Closed July 4th & 5th for Independence Day

Mon – Thur: 9AM to 9PM | Fri – Sat: 9AM to 5PM | Sun: 1PM to 5PM
4613 N Oketo Ave, Harwood Heights, IL 60706 | 708-867-7828
Mon – Thur: 9AM to 9PM
Fri – Sat: 9AM to 5PM
Sun: 1PM to 5PM
4613 N Oketo Ave
Harwood Heights, IL 60706
708-867-7828

4613 N Oketo Ave, Harwood Heights, IL 60706 708-867-7828

Mon – Thur: 9AM to 9PM | Fri – Sat: 9AM to 5PM | Sun: 1PM to 5PM

Stealing Home by J. Torres

Take Notice that under Orders Nos. 21, 22, 21 and 24 of the British Columbia Security Commission the following areas were made prohibited areas to all persons of the Japanese race…”

The attack on Pearl Harbor dramatically changed Sandy’s life. Friends he had gone to school with, played baseball with, now called him “a spy.” Even his family was not the same. As the restrictions piled on, the stress played havoc on the relationship he had with his parents as well as the relationship his parents had with each other. Then his father, a doctor, gets sent to “where he was needed the most,” and the family is physically separated. The rest of the family is sent to a camp built out of an old ghost town. “But this was no ghost town. This was our prison. This was now home.

This graphic novel for upper elementary readers provides a relatable perspective on a dark period of North American history. The story is told from Sandy’s point of view, and since Sandy was shielded from the worst of it by the adults around him, the panels do not get too graphic. For all the politics and civil rights at play, this story focuses on the family’s connections to each other so that even though the tale ends with the family still in the camp, the story seems complete. The bad stuff happening around Sandy’s family “is all temporary,” the family itself is set to last. A quick thought-provoking read.

Categories: Kids.

Stealing Home by J. Torres

Take Notice that under Orders Nos. 21, 22, 21 and 24 of the British Columbia Security Commission the following areas were made prohibited areas to all persons of the Japanese race…”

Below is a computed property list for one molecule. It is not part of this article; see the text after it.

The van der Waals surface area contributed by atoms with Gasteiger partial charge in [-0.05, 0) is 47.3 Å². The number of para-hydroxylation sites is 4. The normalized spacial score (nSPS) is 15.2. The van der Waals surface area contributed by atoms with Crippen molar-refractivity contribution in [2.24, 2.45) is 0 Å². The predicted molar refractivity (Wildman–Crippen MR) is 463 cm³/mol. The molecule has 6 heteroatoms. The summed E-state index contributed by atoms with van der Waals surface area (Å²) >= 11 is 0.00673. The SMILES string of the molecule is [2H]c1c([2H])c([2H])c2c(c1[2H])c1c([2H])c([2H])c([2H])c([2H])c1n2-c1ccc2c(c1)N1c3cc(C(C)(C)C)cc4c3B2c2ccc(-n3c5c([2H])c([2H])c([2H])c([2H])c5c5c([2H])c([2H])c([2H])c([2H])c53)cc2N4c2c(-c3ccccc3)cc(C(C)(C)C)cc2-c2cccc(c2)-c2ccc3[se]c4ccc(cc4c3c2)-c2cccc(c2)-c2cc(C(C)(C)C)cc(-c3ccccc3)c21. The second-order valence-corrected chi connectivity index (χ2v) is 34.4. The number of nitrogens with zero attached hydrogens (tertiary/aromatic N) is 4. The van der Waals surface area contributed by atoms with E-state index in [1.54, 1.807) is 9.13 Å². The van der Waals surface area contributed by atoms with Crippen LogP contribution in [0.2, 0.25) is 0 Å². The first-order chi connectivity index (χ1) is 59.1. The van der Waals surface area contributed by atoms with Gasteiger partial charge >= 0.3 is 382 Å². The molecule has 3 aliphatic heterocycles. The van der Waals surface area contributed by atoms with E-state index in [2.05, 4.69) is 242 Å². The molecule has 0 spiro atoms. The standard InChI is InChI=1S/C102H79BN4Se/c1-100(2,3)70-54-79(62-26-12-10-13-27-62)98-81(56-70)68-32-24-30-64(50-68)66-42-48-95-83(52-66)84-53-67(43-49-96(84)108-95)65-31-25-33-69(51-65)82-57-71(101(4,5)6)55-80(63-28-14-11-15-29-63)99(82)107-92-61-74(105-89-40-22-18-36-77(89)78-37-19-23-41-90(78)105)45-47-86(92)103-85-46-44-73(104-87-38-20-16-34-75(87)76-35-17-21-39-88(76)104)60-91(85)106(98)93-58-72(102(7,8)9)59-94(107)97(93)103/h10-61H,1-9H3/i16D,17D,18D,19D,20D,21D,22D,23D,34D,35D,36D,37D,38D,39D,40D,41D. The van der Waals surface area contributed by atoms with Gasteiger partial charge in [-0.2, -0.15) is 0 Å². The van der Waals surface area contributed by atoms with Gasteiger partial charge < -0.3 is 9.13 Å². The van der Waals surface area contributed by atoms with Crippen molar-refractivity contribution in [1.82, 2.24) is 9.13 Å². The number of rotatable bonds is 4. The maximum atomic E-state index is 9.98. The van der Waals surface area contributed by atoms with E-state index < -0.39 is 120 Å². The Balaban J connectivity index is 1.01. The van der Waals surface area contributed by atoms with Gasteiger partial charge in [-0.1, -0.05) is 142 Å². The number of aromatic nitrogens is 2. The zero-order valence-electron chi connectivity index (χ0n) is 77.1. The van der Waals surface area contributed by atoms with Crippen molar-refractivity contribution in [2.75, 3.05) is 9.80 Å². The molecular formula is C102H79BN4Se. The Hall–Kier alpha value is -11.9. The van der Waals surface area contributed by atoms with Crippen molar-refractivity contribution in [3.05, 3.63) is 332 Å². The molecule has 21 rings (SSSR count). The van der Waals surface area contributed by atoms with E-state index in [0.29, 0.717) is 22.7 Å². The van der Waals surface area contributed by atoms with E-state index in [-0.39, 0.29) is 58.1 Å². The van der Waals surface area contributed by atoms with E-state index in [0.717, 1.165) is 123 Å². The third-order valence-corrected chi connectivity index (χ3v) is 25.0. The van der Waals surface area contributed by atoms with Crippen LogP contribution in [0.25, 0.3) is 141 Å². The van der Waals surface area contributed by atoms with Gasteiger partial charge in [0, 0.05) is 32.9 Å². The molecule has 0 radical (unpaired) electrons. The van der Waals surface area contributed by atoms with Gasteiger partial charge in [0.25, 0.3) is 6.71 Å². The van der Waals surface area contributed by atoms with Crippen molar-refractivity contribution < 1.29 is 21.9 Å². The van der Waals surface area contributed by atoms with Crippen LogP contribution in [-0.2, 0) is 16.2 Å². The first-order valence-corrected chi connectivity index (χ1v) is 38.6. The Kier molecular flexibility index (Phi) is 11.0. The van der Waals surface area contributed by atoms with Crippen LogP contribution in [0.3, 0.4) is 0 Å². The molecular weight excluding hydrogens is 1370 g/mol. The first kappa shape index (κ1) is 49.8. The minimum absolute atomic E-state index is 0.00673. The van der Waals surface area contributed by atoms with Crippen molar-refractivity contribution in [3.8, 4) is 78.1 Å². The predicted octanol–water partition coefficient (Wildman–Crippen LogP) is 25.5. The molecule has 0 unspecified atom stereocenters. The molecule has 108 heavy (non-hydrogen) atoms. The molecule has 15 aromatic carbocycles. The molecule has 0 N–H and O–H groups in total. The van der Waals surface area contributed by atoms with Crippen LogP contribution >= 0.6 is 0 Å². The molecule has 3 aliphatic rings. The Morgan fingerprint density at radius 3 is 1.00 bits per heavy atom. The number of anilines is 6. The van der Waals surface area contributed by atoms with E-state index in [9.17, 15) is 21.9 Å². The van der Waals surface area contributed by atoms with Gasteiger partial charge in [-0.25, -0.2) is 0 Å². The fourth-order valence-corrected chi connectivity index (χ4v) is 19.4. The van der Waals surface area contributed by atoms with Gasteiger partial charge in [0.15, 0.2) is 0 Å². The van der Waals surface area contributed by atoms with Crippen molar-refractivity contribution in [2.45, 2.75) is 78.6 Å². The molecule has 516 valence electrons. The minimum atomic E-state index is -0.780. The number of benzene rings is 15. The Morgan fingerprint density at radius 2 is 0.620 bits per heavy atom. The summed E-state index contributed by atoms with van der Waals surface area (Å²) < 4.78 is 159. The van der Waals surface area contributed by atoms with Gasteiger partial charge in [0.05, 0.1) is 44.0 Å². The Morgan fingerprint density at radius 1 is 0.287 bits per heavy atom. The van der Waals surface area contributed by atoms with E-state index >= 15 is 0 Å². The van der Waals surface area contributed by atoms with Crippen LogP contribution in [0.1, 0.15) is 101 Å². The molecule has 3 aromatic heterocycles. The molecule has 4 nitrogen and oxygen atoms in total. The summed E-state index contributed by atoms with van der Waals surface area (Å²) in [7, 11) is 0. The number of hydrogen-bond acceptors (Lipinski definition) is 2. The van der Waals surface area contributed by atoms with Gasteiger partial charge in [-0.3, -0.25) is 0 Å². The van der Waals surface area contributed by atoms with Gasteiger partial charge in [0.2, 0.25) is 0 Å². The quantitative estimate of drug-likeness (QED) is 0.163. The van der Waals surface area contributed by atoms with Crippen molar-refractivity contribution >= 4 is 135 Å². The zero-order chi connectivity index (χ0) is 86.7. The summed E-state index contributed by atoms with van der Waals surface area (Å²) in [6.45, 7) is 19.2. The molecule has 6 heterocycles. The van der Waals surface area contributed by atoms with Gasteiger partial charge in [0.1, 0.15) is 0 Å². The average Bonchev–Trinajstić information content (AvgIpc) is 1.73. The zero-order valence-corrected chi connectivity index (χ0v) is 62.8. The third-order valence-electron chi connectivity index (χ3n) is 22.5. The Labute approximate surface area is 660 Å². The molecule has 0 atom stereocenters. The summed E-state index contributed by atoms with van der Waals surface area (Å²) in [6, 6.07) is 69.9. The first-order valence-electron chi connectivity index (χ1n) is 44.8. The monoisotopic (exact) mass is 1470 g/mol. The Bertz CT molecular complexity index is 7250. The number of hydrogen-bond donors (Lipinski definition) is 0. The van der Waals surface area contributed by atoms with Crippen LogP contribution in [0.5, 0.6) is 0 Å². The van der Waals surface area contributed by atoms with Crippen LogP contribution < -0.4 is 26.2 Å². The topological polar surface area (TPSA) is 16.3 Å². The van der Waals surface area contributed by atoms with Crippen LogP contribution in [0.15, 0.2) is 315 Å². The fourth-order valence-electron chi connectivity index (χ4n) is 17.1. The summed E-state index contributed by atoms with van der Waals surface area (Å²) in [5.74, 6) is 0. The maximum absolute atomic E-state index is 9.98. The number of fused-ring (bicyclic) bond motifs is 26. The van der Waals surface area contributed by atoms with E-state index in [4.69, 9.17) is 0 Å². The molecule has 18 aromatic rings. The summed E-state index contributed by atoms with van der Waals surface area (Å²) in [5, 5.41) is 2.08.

The attack on Pearl Harbor dramatically changed Sandy’s life. Friends he had gone to school with, played baseball with, now called him “a spy.” Even his family was not the same. As the restrictions piled on, the stress played havoc on the relationship he had with his parents as well as the relationship his parents had with each other. Then his father, a doctor, gets sent to “where he was needed the most,” and the family is physically separated. The rest of the family is sent to a camp built out of an old ghost town. “But this was no ghost town. This was our prison. This was now home.

This graphic novel for upper elementary readers provides a relatable perspective on a dark period of North American history. The story is told from Sandy’s point of view, and since Sandy was shielded from the worst of it by the adults around him, the panels do not get too graphic. For all the politics and civil rights at play, this story focuses on the family’s connections to each other so that even though the tale ends with the family still in the camp, the story seems complete. The bad stuff happening around Sandy’s family “is all temporary,” the family itself is set to last. A quick thought-provoking read.

Categories: Kids.